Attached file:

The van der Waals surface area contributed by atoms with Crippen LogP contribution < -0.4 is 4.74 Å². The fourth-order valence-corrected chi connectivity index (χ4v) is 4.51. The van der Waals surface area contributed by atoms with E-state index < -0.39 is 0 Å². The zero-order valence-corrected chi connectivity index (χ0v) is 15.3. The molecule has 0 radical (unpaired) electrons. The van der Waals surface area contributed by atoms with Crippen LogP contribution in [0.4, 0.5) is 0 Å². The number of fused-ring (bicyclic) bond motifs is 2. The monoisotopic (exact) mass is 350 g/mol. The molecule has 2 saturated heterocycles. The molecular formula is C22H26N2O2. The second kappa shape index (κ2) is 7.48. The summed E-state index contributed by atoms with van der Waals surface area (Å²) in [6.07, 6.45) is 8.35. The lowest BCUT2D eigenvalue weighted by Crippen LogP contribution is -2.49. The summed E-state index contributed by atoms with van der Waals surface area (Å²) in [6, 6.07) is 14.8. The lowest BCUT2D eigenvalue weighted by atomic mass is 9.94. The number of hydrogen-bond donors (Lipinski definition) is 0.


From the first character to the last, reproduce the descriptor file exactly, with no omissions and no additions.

The van der Waals surface area contributed by atoms with Crippen LogP contribution < -0.4 is 4.74 Å². The fourth-order valence-corrected chi connectivity index (χ4v) is 4.51. The van der Waals surface area contributed by atoms with E-state index < -0.39 is 0 Å². The zero-order valence-corrected chi connectivity index (χ0v) is 15.3. The molecule has 0 radical (unpaired) electrons. The van der Waals surface area contributed by atoms with Crippen LogP contribution in [0.4, 0.5) is 0 Å². The number of fused-ring (bicyclic) bond motifs is 2. The monoisotopic (exact) mass is 350 g/mol. The molecule has 2 saturated heterocycles. The molecular formula is C22H26N2O2. The second kappa shape index (κ2) is 7.48. The summed E-state index contributed by atoms with van der Waals surface area (Å²) in [6.07, 6.45) is 8.35. The lowest BCUT2D eigenvalue weighted by Crippen LogP contribution is -2.49. The summed E-state index contributed by atoms with van der Waals surface area (Å²) in [6, 6.07) is 14.8. The lowest BCUT2D eigenvalue weighted by atomic mass is 9.94. The number of hydrogen-bond donors (Lipinski definition) is 0.